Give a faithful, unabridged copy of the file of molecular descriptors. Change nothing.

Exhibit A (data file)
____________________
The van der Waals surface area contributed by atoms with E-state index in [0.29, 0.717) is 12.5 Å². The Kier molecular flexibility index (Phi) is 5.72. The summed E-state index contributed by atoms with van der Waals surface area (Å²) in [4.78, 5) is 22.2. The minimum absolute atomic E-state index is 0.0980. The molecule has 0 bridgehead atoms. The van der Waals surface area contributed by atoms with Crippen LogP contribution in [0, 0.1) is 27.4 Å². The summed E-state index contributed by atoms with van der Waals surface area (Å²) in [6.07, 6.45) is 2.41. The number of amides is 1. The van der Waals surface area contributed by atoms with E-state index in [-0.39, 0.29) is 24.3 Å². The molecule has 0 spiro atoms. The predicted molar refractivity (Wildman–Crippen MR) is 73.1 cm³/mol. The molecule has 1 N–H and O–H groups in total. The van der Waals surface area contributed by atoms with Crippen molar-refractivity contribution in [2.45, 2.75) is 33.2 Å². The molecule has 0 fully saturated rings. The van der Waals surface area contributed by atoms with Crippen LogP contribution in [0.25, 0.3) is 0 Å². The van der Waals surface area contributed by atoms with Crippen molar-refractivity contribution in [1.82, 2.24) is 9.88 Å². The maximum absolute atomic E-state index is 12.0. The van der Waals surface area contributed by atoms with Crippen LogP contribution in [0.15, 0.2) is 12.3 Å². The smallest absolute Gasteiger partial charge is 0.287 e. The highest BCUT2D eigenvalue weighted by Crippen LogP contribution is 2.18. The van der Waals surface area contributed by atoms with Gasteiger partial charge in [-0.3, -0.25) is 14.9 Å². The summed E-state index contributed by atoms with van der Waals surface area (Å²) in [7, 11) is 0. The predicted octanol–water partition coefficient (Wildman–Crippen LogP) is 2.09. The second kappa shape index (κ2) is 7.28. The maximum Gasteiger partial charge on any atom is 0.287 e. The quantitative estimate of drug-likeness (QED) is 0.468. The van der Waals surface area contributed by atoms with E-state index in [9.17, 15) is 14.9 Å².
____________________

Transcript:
The van der Waals surface area contributed by atoms with E-state index in [0.29, 0.717) is 12.5 Å². The Kier molecular flexibility index (Phi) is 5.72. The summed E-state index contributed by atoms with van der Waals surface area (Å²) in [4.78, 5) is 22.2. The minimum absolute atomic E-state index is 0.0980. The molecule has 0 bridgehead atoms. The van der Waals surface area contributed by atoms with Crippen LogP contribution in [0, 0.1) is 27.4 Å². The summed E-state index contributed by atoms with van der Waals surface area (Å²) in [6.07, 6.45) is 2.41. The number of amides is 1. The van der Waals surface area contributed by atoms with E-state index in [-0.39, 0.29) is 24.3 Å². The molecule has 0 spiro atoms. The predicted molar refractivity (Wildman–Crippen MR) is 73.1 cm³/mol. The molecule has 1 N–H and O–H groups in total. The van der Waals surface area contributed by atoms with Crippen molar-refractivity contribution in [2.45, 2.75) is 33.2 Å². The molecule has 0 fully saturated rings. The van der Waals surface area contributed by atoms with Crippen LogP contribution in [0.25, 0.3) is 0 Å². The van der Waals surface area contributed by atoms with Crippen molar-refractivity contribution in [1.82, 2.24) is 9.88 Å². The maximum absolute atomic E-state index is 12.0. The van der Waals surface area contributed by atoms with Crippen LogP contribution in [0.15, 0.2) is 12.3 Å². The smallest absolute Gasteiger partial charge is 0.287 e. The highest BCUT2D eigenvalue weighted by Crippen LogP contribution is 2.18. The van der Waals surface area contributed by atoms with Gasteiger partial charge in [-0.3, -0.25) is 14.9 Å². The summed E-state index contributed by atoms with van der Waals surface area (Å²) in [7, 11) is 0. The predicted octanol–water partition coefficient (Wildman–Crippen LogP) is 2.09. The second kappa shape index (κ2) is 7.28. The maximum Gasteiger partial charge on any atom is 0.287 e. The quantitative estimate of drug-likeness (QED) is 0.468. The van der Waals surface area contributed by atoms with E-state index in [9.17, 15) is 14.9 Å².